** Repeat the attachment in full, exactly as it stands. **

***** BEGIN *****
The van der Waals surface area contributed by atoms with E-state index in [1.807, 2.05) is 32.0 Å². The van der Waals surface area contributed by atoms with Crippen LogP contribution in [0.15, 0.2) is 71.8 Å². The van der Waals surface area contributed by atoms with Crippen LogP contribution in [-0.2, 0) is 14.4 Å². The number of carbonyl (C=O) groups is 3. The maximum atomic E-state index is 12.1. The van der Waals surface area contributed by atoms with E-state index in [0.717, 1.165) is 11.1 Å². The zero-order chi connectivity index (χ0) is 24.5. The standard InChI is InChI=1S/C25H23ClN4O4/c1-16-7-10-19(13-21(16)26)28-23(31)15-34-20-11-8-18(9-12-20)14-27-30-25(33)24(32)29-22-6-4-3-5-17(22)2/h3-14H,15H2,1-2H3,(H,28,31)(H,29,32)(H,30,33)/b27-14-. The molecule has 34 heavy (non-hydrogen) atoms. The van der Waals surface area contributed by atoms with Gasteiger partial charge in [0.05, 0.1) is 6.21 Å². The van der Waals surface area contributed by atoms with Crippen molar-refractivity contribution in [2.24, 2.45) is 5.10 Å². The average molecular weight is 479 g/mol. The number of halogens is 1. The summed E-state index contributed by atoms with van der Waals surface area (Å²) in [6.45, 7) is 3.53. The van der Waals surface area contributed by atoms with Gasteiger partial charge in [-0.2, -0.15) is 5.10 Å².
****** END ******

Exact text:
The van der Waals surface area contributed by atoms with E-state index in [1.807, 2.05) is 32.0 Å². The van der Waals surface area contributed by atoms with Crippen LogP contribution in [0.15, 0.2) is 71.8 Å². The van der Waals surface area contributed by atoms with Crippen LogP contribution in [-0.2, 0) is 14.4 Å². The number of carbonyl (C=O) groups is 3. The maximum atomic E-state index is 12.1. The van der Waals surface area contributed by atoms with E-state index in [0.717, 1.165) is 11.1 Å². The zero-order chi connectivity index (χ0) is 24.5. The standard InChI is InChI=1S/C25H23ClN4O4/c1-16-7-10-19(13-21(16)26)28-23(31)15-34-20-11-8-18(9-12-20)14-27-30-25(33)24(32)29-22-6-4-3-5-17(22)2/h3-14H,15H2,1-2H3,(H,28,31)(H,29,32)(H,30,33)/b27-14-. The molecule has 34 heavy (non-hydrogen) atoms. The van der Waals surface area contributed by atoms with Gasteiger partial charge in [0.05, 0.1) is 6.21 Å². The van der Waals surface area contributed by atoms with Crippen molar-refractivity contribution in [2.24, 2.45) is 5.10 Å². The average molecular weight is 479 g/mol. The number of halogens is 1. The summed E-state index contributed by atoms with van der Waals surface area (Å²) in [6.45, 7) is 3.53. The van der Waals surface area contributed by atoms with Gasteiger partial charge in [-0.2, -0.15) is 5.10 Å².